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An emblematic and symbolic work that has long been engraved in the memory of Japan and consequently in that of Asia, the Great Wave of Kanagawa is a phenomenal artistic work created by the masterful hand of Katsushika Hokusai, a Japanese artist whose reputation is well known. Let’s discover the unique history of a painting that revolutionized the codes and transcended the times and became eternal!

When was the great wave of Kanagawa created?

The Great Wave of Kanagawa is a Japanese representation of the painter of the same nationality, Hokusai. The publication of this work is mysterious, as its official publication date has never been clearly determined. Many believe that the print was published in 1830. For others, it would be listed in 1831. All in all, this print was published during the Edo period.

What is the history of the great wave of Kanagawa?

A complete work by the artist Hokusai and the first in his series Thirty-six Views of Mount Fuji, Kanagawa, The Great Wave of Kanagawa also known as Hokusai’s Wave, overturns the codes of Japanese artistic history. Prints emerged in Japan as early as the 13th century and were mainly interested in religion. From the middle of the 17th century onwards, they focused on secular subjects. Also known in Japanese jargon as ukiyo-e (a print printed on paper using woodblock reproductions made by an experienced engraver after the artist’s work), they proved to be innovative because the technique of woodblock printing was a considerable asset: it ensured a much wider distribution of works than with painting, whose major handicap was the originality of the artwork.

Why the big wave of Kanagawa?

Hokusa’s work was created to expose to the world the humble way of life of the people living in the countryside of the Land of the Rising Sun. The Great Wave is part of a series of ukiyo-e prints depicting the everyday images of Japanese life. The work was also born to bring a new breath to the artistic field of the country.

Indeed, this work ushers in a new era in the Japanese artistic landscape in that it is the mother work of the great meisho-e series. It appropriately synthesizes the charm and aesthetics of ukiyo-e, thus promoting an opening to the Western world.

The great wave of Kanagawa technique

The Wave of Kanagawa disrupts the codes of the Japanese social stratum due to the fact that secular images, from the 17th century onwards, underpin the birth of a social class. This is the urban merchant bourgeoisie of the most affluent which appeared in the middle of the Edo period. It is derived from the category of brocade representations. Each colored part of the canvas is obtained by the application of a particular wooden board.

The Wave of Kanagawa is a harmonious work of art by the renowned artist Katsushika Hokusai (October 31, 1760 – May 10, 1849). He used the usual and well-known techniques of ukiyo-e to create the painting. He was responsible for the artistic aspects, the drawing and the choice of colors of the canvas. However, it should be noted that this beautiful and timeless result is not the result of Katsushi Hokusai’s work alone. Kanagawa is the result of a collective work that brought together several emblematic figures of the artistic field.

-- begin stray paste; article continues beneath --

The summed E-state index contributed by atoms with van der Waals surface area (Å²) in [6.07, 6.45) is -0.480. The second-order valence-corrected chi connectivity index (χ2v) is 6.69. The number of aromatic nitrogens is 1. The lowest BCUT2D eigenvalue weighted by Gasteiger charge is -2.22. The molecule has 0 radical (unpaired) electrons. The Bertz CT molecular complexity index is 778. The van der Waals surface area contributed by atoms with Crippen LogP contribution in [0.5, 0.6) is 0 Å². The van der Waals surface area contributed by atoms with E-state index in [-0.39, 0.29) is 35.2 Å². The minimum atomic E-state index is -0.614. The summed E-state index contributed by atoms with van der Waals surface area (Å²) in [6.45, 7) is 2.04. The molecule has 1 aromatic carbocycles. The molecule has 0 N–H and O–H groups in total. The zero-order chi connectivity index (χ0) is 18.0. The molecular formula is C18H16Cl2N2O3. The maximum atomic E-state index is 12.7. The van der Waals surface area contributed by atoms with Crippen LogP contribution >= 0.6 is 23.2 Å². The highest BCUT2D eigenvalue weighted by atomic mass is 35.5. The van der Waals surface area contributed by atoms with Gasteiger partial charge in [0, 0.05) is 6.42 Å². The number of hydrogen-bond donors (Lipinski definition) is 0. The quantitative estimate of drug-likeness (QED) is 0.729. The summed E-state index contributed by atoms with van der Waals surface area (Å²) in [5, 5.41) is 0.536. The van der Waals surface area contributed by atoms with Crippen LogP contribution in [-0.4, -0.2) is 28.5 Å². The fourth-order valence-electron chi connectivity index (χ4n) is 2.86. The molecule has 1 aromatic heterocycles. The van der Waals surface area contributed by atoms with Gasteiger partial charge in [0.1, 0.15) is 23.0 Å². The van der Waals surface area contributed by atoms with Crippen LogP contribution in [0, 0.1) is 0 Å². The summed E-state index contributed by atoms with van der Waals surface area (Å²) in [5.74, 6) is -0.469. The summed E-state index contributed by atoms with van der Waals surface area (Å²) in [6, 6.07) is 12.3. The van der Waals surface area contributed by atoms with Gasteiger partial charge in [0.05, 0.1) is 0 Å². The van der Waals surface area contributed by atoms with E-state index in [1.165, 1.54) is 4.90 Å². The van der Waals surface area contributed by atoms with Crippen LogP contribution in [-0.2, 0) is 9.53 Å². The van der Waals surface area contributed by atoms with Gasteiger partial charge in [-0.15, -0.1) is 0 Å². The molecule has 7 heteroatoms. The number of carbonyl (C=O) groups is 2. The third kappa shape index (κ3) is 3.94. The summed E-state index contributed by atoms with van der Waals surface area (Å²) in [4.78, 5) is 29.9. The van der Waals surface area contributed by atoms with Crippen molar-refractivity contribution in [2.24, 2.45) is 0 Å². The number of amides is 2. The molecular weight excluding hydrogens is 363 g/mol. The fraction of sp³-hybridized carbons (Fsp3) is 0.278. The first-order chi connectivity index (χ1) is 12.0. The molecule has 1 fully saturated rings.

The great wave of Kanagawa: what is its meaning?

In this artistic piece by Hokusai, Mount Fuji, the highest point in Japan and a symbol of beauty, is seen from the sea and framed by a gigantic, feline wave. The wave and its foam are about to come crashing down on the fishermen and their boats. This ripple commands the canvas, concealing both the mountain and a trio of boats; thus inspiring Hokusai to title it The Great Wave.

The most striking element of the painting is the large Japanese wave that is about to break with the crash of its horn-like top. The beautiful dark blue pigment used by Hokusai, called “Prussian blue”, which was a new material at the time, was imported from England via China. The wave is about to hit the boats as if it were a huge human devourer, which would symbolize the extraordinary power, firmness and robustness of nature and the deficiency of human beings.

Where is the big wave of Kanagawa exposed?

The allegorical work of Hokusai remains continuous and very exploited. Indeed, the one who is considered the Japanese Mona Lisa, notably because of its timeless influence on the West, has been the subject of numerous reproductions over the years. Numerous copies of the work are preserved throughout the world. Among the collections among which we find the wave off Kanagawa, we can distinguish :

  • The Guimet Museum in Paris (whose copy of the Great Wave comes from a bequest of Raymond Koechlin, a prominent journalist, deed dated 1932;
  • The Metropolitan Museum of Art in New York (from one of Henry Osborne Havemeyer’s former collections dating from 1929);
  • The British Museum in London;
  • The Bibliothèque Nationale de France (including the copy acquired in 1888 from the collection of Samuel Bing);
  • Claude Monet’s collection in France, in Giverny;
  • The Art and History Museum in Brussels.

Ultimately, the importance of the Great Wave of Kanagawa must be recognized. Much more than the love letter it represents to nature and Japan, this artistic piece undoubtedly represents a timeless heritage coupled with an impeccable visual workmanship.

An unforgettable masterpiece that has transcended the ages and continues to serve as an inspiration to contemporary artists. It is not surprising that we can find on the market t-shirts bearing the effigy of this work. A weapon of massive moral and ecological impact, irrefutable proof of the immortality of art and its artist, an avant-garde, philosophical and resurgent work, the Japanese Mona Lisa is undeniably prodigious. No one doubts that it will remain forever present in our minds.